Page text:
Maeotian marshes

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In the geography of Antiquity the Maeotian marshes (Latin Palus Maeotis) lay where the Don River emptied into the Maeotian Lake (the Sea of Azov) near Tanais in present-day southern Russia. The marshes served as a check to the westward migration of nomad peoples from the steppe of Central Asia.

The area was named after the Maeotae who lived around the Maeotian Lake. The Ixomates were a tribe of the Maeotes. To the south of the Maeotes, east of the Crimea were the Sindes, their lands known as Scythia Sindica. The Iazyges, a Sarmatian tribe, were first heard of on the Maeotis, where they were among the allies of Mithridates II of Parthia.

The Historia Augusta, a fourth-century source that contains much that is apocryphal, mentions the Roman emperor Marcus Claudius Tacitus who, during a brief reign (September 25, 275, to April 276), secured a victory over the Alans near the Palus Maeotis.[1]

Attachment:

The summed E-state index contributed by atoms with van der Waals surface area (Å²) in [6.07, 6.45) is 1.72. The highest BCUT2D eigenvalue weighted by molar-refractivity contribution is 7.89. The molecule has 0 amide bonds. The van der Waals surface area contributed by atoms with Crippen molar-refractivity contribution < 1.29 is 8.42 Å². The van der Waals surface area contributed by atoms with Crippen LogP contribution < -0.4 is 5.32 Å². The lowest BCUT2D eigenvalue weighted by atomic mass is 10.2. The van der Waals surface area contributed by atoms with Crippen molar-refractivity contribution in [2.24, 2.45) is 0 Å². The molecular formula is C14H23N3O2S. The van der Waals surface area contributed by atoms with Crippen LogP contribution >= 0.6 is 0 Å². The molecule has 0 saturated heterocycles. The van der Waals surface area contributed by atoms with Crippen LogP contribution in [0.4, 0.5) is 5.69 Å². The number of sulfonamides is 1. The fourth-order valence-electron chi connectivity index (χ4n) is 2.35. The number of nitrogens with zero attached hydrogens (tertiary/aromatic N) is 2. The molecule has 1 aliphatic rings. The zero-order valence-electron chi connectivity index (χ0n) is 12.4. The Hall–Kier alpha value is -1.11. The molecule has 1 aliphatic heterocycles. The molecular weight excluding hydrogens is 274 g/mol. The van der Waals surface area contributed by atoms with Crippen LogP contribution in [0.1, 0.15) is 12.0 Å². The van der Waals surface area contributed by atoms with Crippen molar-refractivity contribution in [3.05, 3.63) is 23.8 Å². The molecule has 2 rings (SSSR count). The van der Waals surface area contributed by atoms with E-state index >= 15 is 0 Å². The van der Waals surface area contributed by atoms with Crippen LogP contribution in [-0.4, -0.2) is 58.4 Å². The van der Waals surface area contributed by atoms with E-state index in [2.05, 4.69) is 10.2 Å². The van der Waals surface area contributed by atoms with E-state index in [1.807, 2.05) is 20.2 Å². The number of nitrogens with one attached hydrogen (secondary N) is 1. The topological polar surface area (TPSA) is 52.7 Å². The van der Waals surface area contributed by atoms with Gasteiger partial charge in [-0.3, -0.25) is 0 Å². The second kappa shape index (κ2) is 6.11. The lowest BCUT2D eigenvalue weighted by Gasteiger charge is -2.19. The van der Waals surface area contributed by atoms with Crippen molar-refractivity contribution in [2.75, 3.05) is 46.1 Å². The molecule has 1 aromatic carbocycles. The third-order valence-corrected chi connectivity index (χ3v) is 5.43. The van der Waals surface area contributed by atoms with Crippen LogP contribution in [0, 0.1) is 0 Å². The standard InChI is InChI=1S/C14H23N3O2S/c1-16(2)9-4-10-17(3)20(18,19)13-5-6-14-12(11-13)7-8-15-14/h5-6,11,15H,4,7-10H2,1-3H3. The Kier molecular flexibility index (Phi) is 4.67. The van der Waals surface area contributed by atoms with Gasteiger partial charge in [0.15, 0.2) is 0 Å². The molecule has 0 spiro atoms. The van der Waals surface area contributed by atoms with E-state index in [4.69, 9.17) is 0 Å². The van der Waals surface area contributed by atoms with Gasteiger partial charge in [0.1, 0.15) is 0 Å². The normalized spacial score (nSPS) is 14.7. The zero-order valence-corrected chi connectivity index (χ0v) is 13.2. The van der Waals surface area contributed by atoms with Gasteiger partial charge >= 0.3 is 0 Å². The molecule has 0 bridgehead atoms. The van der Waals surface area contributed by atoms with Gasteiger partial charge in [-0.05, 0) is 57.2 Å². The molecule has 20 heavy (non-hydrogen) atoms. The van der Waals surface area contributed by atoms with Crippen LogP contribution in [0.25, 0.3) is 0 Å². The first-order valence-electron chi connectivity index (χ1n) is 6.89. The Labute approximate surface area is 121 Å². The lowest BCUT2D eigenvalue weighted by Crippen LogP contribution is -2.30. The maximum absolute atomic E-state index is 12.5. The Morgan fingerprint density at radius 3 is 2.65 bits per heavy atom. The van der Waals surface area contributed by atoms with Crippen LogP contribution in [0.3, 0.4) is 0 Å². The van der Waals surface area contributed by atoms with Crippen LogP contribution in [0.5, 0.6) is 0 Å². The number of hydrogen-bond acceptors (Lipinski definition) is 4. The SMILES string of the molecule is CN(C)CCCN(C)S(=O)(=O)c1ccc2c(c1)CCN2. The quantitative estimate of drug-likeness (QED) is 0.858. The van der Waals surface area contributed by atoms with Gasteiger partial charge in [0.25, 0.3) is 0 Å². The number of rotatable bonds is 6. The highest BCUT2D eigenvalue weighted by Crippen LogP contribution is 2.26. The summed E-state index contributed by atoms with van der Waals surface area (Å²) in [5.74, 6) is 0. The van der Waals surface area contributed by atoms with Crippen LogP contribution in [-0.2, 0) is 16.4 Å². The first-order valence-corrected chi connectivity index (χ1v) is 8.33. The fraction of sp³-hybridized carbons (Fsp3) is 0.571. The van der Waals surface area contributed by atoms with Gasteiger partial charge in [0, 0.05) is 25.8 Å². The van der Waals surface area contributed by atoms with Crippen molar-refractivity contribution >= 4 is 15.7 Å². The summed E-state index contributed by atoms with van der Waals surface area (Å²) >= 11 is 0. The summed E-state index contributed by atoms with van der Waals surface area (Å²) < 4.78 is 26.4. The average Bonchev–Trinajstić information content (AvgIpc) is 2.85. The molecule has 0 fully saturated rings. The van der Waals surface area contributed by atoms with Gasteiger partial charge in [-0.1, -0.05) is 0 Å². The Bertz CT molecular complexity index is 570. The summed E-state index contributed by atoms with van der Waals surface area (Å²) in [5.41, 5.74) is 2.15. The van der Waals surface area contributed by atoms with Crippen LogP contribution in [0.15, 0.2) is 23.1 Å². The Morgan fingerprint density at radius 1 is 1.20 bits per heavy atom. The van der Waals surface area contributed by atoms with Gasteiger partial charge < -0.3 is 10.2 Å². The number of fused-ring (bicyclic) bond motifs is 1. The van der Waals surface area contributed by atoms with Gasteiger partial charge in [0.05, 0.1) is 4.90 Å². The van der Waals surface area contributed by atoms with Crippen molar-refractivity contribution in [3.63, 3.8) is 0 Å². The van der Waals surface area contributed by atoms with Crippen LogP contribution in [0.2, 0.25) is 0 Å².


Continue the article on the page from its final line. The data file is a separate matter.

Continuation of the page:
1. ^ Historia Augusta, Vita Taciti: His first care after being made emperor was to put to death all who had killed Aurelian, good and bad alike, although he had already been avenged. Then with wisdom and courage he crushed the barbarians — for they had broken forth in great numbers from the district of Lake Maeotis. The Maeotidae, in fact, were flocking together under the pretext of assembling by command of Aurelian for the Persian War, in order that, should necessity demand it, they might render aid to our troops.[1]

Coordinates: 47°11′36″N 39°23′31″E / 47.19333°N 39.39194°E / 47.19333; 39.39194